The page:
This work occupied me for six years, and 
gave me insight into the relationships and 
intimate history of thirty thousand Sioux. 

My first book, "Indian Boyhood", em 
bodying the recollections of my wild life, 
appeared in 1902, and the favor with which 
it was received has encouraged me to attempt 
a fuller expression of our people s life from 
the inside. The present is the eighth that 
I have done, always with the devoted co 
operation of my wife. Although but one 
book, "Wigwam Evenings", bears both our 
185 



From the Deep Woods to Civilization 

names, we have worked together, she in the 
little leisure remaining to the mother of six 
children, and I in the intervals of lecturing 
and other employment. For the past twelve 
years our home has been in a New England 
college town, and our greatest personal con 
cern the upbringing and education of our 
children. 

None of my earlier friends who knew me 
well would ever have believed that I was 
destined to appear in the role of a public 
speaker ! It may be that I shared the 
native gift of oratory in some degree, but I 
had also the Indian reticence with strangers. 
Perhaps the one man most responsible for 
this phase of my work, aside from cir 
cumstances, was Major James B. Pond of 
New York city, the famous lyceum manager. 
Soon after the publication of "Indian Boy 
hood ", I came from South Dakota to 
Brooklyn by invitation of the Twentieth 
Century Club of that city, to address them 
on the Indian. Major Pond heard of this 
and invited me to luncheon. He had my 
book with him, and after a good deal of 
talk, he persuaded me to go on the lecture 
186 



The Soul of the White Man 

platform under his management. He took 
the most cordial interest in the matter, and 
himself prepared the copy for my first cir 
cular. His untimely death during the next 
summer put a damper upon my beginning ; 
nevertheless I filled all the dates he had 
made for me, and finding a growing demand,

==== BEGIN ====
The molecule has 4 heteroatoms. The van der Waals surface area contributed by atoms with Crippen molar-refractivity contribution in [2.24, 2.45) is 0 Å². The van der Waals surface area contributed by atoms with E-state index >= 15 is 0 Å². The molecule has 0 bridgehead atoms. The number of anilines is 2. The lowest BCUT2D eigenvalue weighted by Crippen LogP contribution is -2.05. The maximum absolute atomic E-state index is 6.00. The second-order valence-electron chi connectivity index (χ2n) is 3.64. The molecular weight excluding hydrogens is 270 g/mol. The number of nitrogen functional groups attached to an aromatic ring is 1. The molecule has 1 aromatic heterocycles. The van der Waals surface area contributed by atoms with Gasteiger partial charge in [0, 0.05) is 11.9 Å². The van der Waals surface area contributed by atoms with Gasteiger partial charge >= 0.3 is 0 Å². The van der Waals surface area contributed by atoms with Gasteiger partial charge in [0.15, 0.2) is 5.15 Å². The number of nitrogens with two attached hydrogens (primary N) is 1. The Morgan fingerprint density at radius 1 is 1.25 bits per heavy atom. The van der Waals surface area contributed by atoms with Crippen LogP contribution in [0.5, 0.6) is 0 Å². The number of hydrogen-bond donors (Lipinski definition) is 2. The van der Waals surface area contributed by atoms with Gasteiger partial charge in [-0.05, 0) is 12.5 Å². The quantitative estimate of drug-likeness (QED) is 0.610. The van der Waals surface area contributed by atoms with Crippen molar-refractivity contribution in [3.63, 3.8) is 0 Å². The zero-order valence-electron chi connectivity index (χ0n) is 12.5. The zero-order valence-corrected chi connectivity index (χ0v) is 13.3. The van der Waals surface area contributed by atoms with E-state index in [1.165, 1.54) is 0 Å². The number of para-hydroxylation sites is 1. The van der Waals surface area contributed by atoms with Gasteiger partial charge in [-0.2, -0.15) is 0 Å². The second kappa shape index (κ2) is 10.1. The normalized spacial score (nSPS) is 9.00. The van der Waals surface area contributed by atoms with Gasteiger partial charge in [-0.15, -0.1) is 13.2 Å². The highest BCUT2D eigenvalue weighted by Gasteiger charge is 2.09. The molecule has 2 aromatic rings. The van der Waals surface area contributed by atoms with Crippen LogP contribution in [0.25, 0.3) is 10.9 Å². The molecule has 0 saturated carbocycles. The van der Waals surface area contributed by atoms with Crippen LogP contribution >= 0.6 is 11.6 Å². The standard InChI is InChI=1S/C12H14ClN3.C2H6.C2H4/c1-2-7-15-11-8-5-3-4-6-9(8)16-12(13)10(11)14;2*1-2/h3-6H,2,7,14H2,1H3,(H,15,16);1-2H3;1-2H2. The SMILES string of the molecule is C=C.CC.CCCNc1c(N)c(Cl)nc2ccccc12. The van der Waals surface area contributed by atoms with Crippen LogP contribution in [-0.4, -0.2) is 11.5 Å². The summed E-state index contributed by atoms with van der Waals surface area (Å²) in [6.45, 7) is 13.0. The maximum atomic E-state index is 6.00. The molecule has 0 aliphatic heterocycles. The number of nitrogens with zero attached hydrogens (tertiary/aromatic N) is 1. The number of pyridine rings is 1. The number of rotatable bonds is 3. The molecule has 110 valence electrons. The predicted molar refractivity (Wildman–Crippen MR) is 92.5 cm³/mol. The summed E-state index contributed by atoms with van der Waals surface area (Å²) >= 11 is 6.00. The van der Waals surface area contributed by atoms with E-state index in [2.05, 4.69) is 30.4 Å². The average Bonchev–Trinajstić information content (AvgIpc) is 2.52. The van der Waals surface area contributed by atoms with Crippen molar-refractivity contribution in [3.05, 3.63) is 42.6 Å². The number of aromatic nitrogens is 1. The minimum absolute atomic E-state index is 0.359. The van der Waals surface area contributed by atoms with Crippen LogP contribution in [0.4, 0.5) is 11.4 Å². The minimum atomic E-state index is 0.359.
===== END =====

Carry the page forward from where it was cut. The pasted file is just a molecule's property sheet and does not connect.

I have continued in the field ever since. 

My chief object has been, not to entertain, 
but to present the American Indian in his 
true character before Americans. The bar 
barous and atrocious character commonly 
attributed to him has dated from the transi 
tion period, when the strong drink, powerful 
temptations, and commercialism of the white 
man led to deep demoralization. Really it 
was a campaign of education on the Indian 
and his true place in American history. 

I have been, on the whole, happily sur 
prised to meet with so cordial a response. 
Again and again I have been told by recog 
nized thinkers, "You present an entirely 
new viewpoint. We can never again think 
of the Indian as we have done before/ A 
great psychologist wrote me after reading 
"The Soul of the Indian": "My God! 
187 



From the Deep Woods to Civilization 

why did we not know these things sooner ? " 
Many of my hearers have admitted that 
morality and spirituality are found to thrive 
better under the simplest conditions than 
in a highly organized society, and that the 
virtues are more readily cultivated where the 
"struggle for existence" is merely a struggle 
with the forces of nature, and not with one s 
fellow-men. 

The philosophy of the original American 
was demonstrably on a high plane, his gift 
of eloquence, wit, humor and poetry is well 
established; his democracy and community 
life was much nearer the ideal than ours 
to-day ; his standard of honor and friendship 
unsurpassed, and all his faults are the faults 
of generous youth. 

It was not until I felt that I had to a degree 
established these claims, that I consented to 
appear on the platform in our ancestral garb 
of honor. I feel that I was a pioneer in this 
new line of defense of the native American, 
not so much of his rights in the land as of 
his character and religion. I am glad that 
the drift is now toward a better under 
standing, and that he is become the ac- 
188 



The Soul of the White Man 

knowledged hero of the Boy Scouts and 
Camp Fire Girls, as well as of many artists, 
sculptors, and sincere writers. 

I was invited to represent the North 
American Indian at the First Universal 
Races Congress in London, England, in 1911. 
It was a great privilege to attend that gath 
ering of distinguished representatives of 
53 different nationalities, come together to 
mutually acquaint themselves with one an 
other s progress and racial ideals. I was 
entertained by some well known men, but 
there was little time for purely social en 
joyment. What impressed me most was 
the perfect equality of the races, which 
formed the background of all the dis 
cussions. It was declared at the outset 
that there is no superior race, and no in 
ferior, since individuals of all races have 
proved their innate capacity by their stand 
ing in the universities of the world, and it 
has not seldom happened that men of the 
undeveloped races have surpassed students